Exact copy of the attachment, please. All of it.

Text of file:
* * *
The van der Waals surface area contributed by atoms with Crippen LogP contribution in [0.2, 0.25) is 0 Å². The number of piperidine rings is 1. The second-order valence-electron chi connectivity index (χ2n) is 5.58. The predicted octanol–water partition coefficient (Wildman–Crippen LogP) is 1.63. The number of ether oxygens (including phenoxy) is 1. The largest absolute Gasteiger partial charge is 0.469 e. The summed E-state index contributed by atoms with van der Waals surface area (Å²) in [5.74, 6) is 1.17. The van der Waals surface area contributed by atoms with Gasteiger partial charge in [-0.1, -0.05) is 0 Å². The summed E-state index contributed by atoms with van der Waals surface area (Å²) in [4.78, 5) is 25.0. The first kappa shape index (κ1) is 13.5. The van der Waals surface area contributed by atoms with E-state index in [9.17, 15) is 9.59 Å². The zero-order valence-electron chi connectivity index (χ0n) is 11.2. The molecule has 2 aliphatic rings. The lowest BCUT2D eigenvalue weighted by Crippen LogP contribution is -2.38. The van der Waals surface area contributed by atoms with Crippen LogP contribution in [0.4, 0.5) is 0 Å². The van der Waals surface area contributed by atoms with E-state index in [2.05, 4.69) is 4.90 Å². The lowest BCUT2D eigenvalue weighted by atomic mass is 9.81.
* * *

The van der Waals surface area contributed by atoms with Crippen LogP contribution in [0.2, 0.25) is 0 Å². The number of piperidine rings is 1. The second-order valence-electron chi connectivity index (χ2n) is 5.58. The predicted octanol–water partition coefficient (Wildman–Crippen LogP) is 1.63. The number of ether oxygens (including phenoxy) is 1. The largest absolute Gasteiger partial charge is 0.469 e. The summed E-state index contributed by atoms with van der Waals surface area (Å²) in [5.74, 6) is 1.17. The van der Waals surface area contributed by atoms with Gasteiger partial charge in [-0.1, -0.05) is 0 Å². The summed E-state index contributed by atoms with van der Waals surface area (Å²) in [4.78, 5) is 25.0. The first kappa shape index (κ1) is 13.5. The van der Waals surface area contributed by atoms with E-state index in [9.17, 15) is 9.59 Å². The zero-order valence-electron chi connectivity index (χ0n) is 11.2. The molecule has 2 aliphatic rings. The lowest BCUT2D eigenvalue weighted by Crippen LogP contribution is -2.38. The van der Waals surface area contributed by atoms with Crippen LogP contribution in [0.4, 0.5) is 0 Å². The van der Waals surface area contributed by atoms with E-state index in [2.05, 4.69) is 4.90 Å². The lowest BCUT2D eigenvalue weighted by atomic mass is 9.81.